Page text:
In simpler terms, a lack of communication communicates unclearly or ineffectively. Some of the direct consequences of poor communication can lead to strained employee relationships, poor employee morale, wastage of time and resources. Notably, an organization, Society for Human Resource Management, in its survey report titled “The Cost of Poor Communications,” cited an average loss per company of $62.4 million per year because of inadequate communication to and between employees. That number is per company!
So all this makes sense to foster internal communication on professional lines. The purpose of internal communications is to support the work of all employees by informing them about matters concerning the organization promptly, transparently and actively. The aim is to use internal communications as a means of ensuring an open and direct flow of information between the top officials of the department and the employees. It’s through this internal communication that can lead to more productivity, that too in an organized way, to achieve objectives. An internal communication platform will make the employees in the department/ organization communicate more actively, share ideas and solve problems together.
As put by communication experts, “internal communication is easy, if you get one thing right - the way you produce and share knowledge. Knowledge has the potential to stimulate powerful discussions that engage people. Focus on creating an ecosystem for producing and sharing knowledge - and your internal communication metrics will soar!”
Such a communication platform can encourage employees to come out with their own ideas for the better functioning of the department and its governing system. One of the most benefits of internal communication is in facilitating employee training.
Every single day, employees have experiences that they learn from, but they end up sharing only a tiny percentage of these experiences with others. If a support team member learns something from an interaction, that bit of knowledge can help other support associates assist others in the department and will ultimately enhance the performance of the department/organization to achieve the objective. Remarkably, knowledge sharing discussions can be especially helpful in quickly training employees because they will have a practical resource to learn from.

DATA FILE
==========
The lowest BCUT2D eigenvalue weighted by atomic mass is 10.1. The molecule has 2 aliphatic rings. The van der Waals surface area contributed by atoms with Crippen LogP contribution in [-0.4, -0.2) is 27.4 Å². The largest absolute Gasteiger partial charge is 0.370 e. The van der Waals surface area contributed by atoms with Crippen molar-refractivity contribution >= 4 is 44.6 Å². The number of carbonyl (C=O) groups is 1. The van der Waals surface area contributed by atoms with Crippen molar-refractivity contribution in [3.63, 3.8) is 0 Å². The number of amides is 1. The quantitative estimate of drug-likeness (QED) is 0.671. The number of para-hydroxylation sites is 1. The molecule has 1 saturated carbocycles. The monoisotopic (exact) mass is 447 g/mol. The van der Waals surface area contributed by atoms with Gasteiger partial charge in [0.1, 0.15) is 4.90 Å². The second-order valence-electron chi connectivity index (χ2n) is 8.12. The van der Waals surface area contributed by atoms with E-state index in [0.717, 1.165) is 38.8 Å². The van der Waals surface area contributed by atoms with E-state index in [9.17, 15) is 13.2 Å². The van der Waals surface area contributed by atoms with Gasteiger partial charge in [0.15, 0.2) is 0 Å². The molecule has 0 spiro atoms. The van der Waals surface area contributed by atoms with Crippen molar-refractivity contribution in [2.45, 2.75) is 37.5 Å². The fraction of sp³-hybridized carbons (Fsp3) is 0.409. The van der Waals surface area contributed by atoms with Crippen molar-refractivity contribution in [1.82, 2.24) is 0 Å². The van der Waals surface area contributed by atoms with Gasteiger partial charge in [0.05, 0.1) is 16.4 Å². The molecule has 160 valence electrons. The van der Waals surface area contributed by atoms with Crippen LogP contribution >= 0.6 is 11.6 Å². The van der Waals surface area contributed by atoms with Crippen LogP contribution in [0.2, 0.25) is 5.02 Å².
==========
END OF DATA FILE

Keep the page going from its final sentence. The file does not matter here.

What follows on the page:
Precisely, a strong and well focused internal communication platform in a department like education department will thrive in a mutually dependent cycle as it will make it easier to share knowledge only to improve the internal communication. This will engage employees in productive discussions and work towards making things better in the department.
Fortunately, modern technology gives a multitude of ways to communicate. Print, television, radio, online media, social media, text, and e-alerts are all communication channels which departments like the education department can use to achieve its objectives in a more focused and organized way.
In moving forward, it will help the staff and officials to pursue the basics of good communication and get messages in a clear and effective way across the department.
Meanwhile, a research outlines three ways the government can improve on its communication: integrating communication work closely with policy teams at the outset; benchmarking communication strategies against impact, influence and effect; and hiring research and data specialists to make use of all relevant data.
Last, but not the least. Communication overload is to be avoided.
In this age of the internet, we have access to more information and instant correspondence than ever before. It’s both a blessing and a curse. With internal communications, think less is more. Experts suggest keeping things simple, brief and to the point. Focus on sending the right information to the right people at the right time. Your team will thank you.
In the words of MarijnDeurloo “Effective internal communication not only connects people with one another, but also with the right information at the right time.”
(The views are of the author & not the institution he works for)